U.S. Property Tax Association, Inc.


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Fighting For The Underdogs In Commercial Property Tax Appeals

Part II: Commercial property problems evident across Minnesota

On Behalf of | May 24, 2021 | Commercial Property Tax Appeals

Regular readers of our Minnesota Commercial Property Tax Appeals Blog will recall a recent post about Northland commercial property taxes.

A number of commercial property owners and their attorneys have filed petitions in tax court contesting St. Louis County assessments of their properties – assessments that failed to reflect a year-plus of hard times.

Dearth of desired data

Mary Garness, St. Louis County’s director of public records and valuation, told the Duluth Tribune News that the assessor’s office struggles to accurately estimate property values because of a paucity of property sales data.

“Our process is based on sales ratios,” she said. “Let’s say there are only a handful of sales, we have to make our best estimation of value based on the information we have.

“But when you get into some of those commercial properties and industrial valuations, where you don’t have a lot of sales, you’re using a lot of qualitative factors and structural components to complete valuations.”

Access denied

Garness said assessors don’t always have access to valuable facts.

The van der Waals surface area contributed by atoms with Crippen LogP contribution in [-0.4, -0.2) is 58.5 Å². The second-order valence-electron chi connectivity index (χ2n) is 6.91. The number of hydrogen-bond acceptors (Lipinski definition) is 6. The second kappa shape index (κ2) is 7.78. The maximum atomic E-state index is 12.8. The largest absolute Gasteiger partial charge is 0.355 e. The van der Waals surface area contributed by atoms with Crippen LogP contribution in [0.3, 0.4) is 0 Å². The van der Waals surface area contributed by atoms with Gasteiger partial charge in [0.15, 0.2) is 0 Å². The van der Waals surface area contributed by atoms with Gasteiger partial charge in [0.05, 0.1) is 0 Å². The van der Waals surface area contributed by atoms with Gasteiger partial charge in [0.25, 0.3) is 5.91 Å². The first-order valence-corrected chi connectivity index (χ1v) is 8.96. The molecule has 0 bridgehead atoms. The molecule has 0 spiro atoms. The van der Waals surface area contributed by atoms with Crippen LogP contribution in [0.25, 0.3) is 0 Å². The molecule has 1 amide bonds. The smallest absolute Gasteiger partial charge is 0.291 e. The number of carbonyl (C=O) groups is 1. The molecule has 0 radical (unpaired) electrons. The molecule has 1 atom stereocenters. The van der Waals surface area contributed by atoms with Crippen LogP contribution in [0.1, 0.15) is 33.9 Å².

“Businesses aren’t always willing to share a lot of information,” she said. “We’re not always able to get financial information. And the only time we get that is through an appeal process, unfortunately.”

She said St. Louis County assessors willingly review valuations and consider overlooked factors affecting valuation.

Helpful commercial property tax appeals

Garness said the pandemic’s impact on the local economy – especially in tourism and office spaces – “warrants us to take a second look at the property valuations that we’ve determined.

“And through this petition process, we will learn a lot more from those property owners, because we’ll get financial information that will help us understand income streams,” she told the Duluth Tribune News. “If we get better information, then we’ll get better values in the end.”